Sweetbay Reveals Sustainable Seafood Policy

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Sweetbay Reveals Sustainable Seafood Policy


Sweetbay Supermarket is unveiling a new partnership with The Florida Aquarium in Tampa and other groups on strict standards for seafood, as well as a pledge that all seafood sold at the Delhaize America banner is sourced sustainably.

Sweetbay spokeswoman Nicole LeBeau told Progressive Grocer that the chain had actually implemented the policy last year, but was now making it public.

“This is part of our corporate social responsibility as a company,” LeBeau told the Tampa Tribune, Sweetbay’s hometown newspaper. “It’s important to us, and for customers, to know the seafood they buy and use is from sustainable sources and will be there for years to come.”

LeBeau added that, partly because Sweetbay began phasing out some products from stores last year, current inventory and prices already reflect the changeover to sustainable seafood species.

“Sustainable seafood is a critical piece to the ecological safety of our oceans as well as the wellbeing of our local fisherman,” noted Thom Stork, president and CEO of The Florida Aquarium. “Sweetbay’s dedication to sustainable seafood is revolutionary and will be instrumental in educating people on the importance of this issue while helping to ensure the long-term sustainability of our local waters.”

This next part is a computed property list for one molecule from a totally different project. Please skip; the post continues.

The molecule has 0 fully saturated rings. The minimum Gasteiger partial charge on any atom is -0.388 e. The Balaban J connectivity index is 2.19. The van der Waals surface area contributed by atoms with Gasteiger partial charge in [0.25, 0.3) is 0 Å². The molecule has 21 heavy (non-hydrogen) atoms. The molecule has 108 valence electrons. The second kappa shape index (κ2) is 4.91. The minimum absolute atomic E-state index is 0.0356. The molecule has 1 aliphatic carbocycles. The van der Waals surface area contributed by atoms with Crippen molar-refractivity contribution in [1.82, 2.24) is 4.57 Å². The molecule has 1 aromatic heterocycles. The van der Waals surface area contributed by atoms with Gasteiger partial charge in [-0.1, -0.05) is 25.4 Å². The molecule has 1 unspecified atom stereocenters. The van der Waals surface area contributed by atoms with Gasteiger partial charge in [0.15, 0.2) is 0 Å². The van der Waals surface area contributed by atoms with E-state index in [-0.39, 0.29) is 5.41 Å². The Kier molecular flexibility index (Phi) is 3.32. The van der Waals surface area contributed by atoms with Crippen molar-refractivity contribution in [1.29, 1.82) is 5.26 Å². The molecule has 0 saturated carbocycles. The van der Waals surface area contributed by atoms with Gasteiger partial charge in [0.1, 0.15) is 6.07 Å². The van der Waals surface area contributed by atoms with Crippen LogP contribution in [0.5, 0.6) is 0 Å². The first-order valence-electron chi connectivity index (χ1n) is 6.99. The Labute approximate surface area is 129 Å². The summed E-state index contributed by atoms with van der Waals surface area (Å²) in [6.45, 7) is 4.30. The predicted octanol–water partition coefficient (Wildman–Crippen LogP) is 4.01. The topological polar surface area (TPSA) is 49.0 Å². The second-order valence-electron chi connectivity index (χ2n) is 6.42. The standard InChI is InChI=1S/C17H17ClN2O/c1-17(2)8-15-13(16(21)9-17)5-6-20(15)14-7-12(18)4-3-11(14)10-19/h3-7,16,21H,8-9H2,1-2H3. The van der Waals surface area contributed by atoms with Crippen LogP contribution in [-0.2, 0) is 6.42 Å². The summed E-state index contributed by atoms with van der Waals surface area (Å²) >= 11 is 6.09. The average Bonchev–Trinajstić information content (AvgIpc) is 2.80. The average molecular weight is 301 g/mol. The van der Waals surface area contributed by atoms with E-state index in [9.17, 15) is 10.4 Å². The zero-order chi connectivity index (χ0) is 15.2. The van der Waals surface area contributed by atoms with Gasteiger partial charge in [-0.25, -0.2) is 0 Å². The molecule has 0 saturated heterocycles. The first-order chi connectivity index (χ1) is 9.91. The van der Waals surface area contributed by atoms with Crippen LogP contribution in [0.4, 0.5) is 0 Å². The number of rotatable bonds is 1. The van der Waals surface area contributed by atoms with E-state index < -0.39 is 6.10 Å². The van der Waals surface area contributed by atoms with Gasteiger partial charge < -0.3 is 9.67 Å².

Sweetbay customers will see posters and floor placards at the seafood counter referencing a company website at which they can find out where the stores’ seafood items originated.

Under the policy, the grocer works with the Gulf of Maine Research Institute in Portland on species status, and ensures that suppliers grant Sweetbay “full traceability” to their fishery area or seafood farm. Florida’s Gulf Coast Fisheries group provides additional information to the aquarium and Sweetbay.

Any wild-caught seafood must come from fisheries “governed by credible, enforceable and science-based management plans,” while farm-raised seafood must have “certification to the Global Aquaculture Alliance's Best Aquaculture Practices.”

The policy doesn’t institute a general ban of an entire species of seafood, since there are various ways of raising seafood in different regions. Therefore, Sweetbay determines whether each supplier is able to comply with the policy. Still, if the grocer can’t find a sustainable supplier for a specific product, it won’t be carried at the chain’s stores.

Sweetbay’s sister banners Food Lion and Hannaford have also rolled out sustainable seafood policies.